- Purchase behavior: Prospects purchase differently based on their individual preferences—some may be more prone to make small, consistent purchases, while others may be more likely to make one large purchase. This metric can provide context to pricing and messaging decisions.
- Benefits sought: What are your prospects looking for exactly? Different audience segments will have different product goals, so you'll need to determine what's important to the audience segment you are targeting.
The main flaw with behavioral segmentation is that it doesn’t take into account actions that happen offline, such as word of mouth and other interpersonal interactions. However, if you can get a better understanding of how and why your customers buy, you’ll have a better understanding of how to personalize your messaging.
Segmenting an audience based on demographics is typically the easiest way to start, and one of the most popular.
An effective variable to start with is age, then narrow it down further with their annual income, nationality, occupation, relationship status, and more. Doing so can give your messaging an initial dose of personalization from which you can build upon other segmentation criteria.
In B2B industries, the department or role of a target market is important to keep in mind when crafting messaging and other outreach strategies.
Who does your product help most? What department are they involved in? If, for example, your offering caters mostly to marketing professionals, you'll want to be sure that your outreach speaks directly to those professionals. This ensures your outreach is as consistent and effective as possible.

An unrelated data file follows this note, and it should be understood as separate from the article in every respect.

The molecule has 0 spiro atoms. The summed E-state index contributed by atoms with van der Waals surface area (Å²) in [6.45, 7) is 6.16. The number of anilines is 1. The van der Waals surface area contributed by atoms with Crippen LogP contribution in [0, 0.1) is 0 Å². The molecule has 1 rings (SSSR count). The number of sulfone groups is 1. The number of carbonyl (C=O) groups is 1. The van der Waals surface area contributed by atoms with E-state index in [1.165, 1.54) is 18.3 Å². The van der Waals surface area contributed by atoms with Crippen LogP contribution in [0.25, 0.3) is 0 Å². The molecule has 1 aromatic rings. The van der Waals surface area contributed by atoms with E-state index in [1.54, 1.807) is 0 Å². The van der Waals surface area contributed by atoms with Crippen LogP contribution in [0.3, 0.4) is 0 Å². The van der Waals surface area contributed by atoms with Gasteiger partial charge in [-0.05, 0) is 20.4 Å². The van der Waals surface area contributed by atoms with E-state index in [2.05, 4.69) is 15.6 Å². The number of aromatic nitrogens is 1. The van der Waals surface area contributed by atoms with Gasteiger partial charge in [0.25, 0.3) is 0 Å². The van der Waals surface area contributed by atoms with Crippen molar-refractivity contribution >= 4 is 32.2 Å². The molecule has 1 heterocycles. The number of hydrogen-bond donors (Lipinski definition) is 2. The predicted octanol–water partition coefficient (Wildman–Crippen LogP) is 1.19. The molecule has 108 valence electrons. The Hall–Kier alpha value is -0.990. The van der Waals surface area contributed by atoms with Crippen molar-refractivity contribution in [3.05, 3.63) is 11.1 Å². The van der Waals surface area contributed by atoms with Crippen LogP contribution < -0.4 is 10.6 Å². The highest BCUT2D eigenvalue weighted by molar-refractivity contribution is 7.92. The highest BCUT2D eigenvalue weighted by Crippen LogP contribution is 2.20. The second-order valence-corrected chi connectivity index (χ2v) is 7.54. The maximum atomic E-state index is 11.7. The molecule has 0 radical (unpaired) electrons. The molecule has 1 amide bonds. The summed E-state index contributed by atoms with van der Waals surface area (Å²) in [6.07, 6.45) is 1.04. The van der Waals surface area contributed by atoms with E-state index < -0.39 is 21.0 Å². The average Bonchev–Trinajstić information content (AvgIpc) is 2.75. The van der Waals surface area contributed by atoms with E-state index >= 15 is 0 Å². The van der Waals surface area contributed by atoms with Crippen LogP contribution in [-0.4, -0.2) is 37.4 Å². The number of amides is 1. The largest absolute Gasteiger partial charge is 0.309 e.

Estimated annual revenue
Do you typically cater to a business of a certain size? If so, an important criterion for your outreach may be estimated annual revenue.
For example, businesses that make under $1 million a year will have different priorities and spending power than businesses that make over $1 million per year. Segmenting your audience based on the right type of business for your offering will go a long way in enhancing your messaging.
Similar to annual revenue, segmenting an audience by industry is an important strategy. Not all businesses will resonate with the same messaging—an ad that speaks to a SaaS company will not be as effective as with a manufacturing company, for example.
Where your prospects are located should greatly influence both the content and timing of your messaging.
Picture a company that sells ice skates. Would it be wise for them to spend a large portion of their advertising budget on prospects who live in Texas? Segmenting your audience based on location can help avoid these pitfalls.
The technology a business already uses can tell a lot about whether or not they’d be a good fit for your product. You can segment audiences based on the technology, both specific technology products (Google Analytics, Salesforce, Clearbit, etc.) or the category of technology (productivity, content management systems, customer support, etc.) can help you to better reach your best-fit prospects.
How to use audience segmentation
Now that we've covered why audience segmentation is important, we will dive into a few ways you can benefit from it.
When businesses engage in generic outreach, they end up spending valuable ad budget to produce low-performing campaigns with suboptimal conversion rates. To combat this, hone in on a specific audience that is most likely to be interested in your offering, and create outreach campaigns that speak directly to them.
An example of audience segmentation in action comes from the Leo Burnett Worldwide ad agency, which designed a campaign for Diamond Coffee.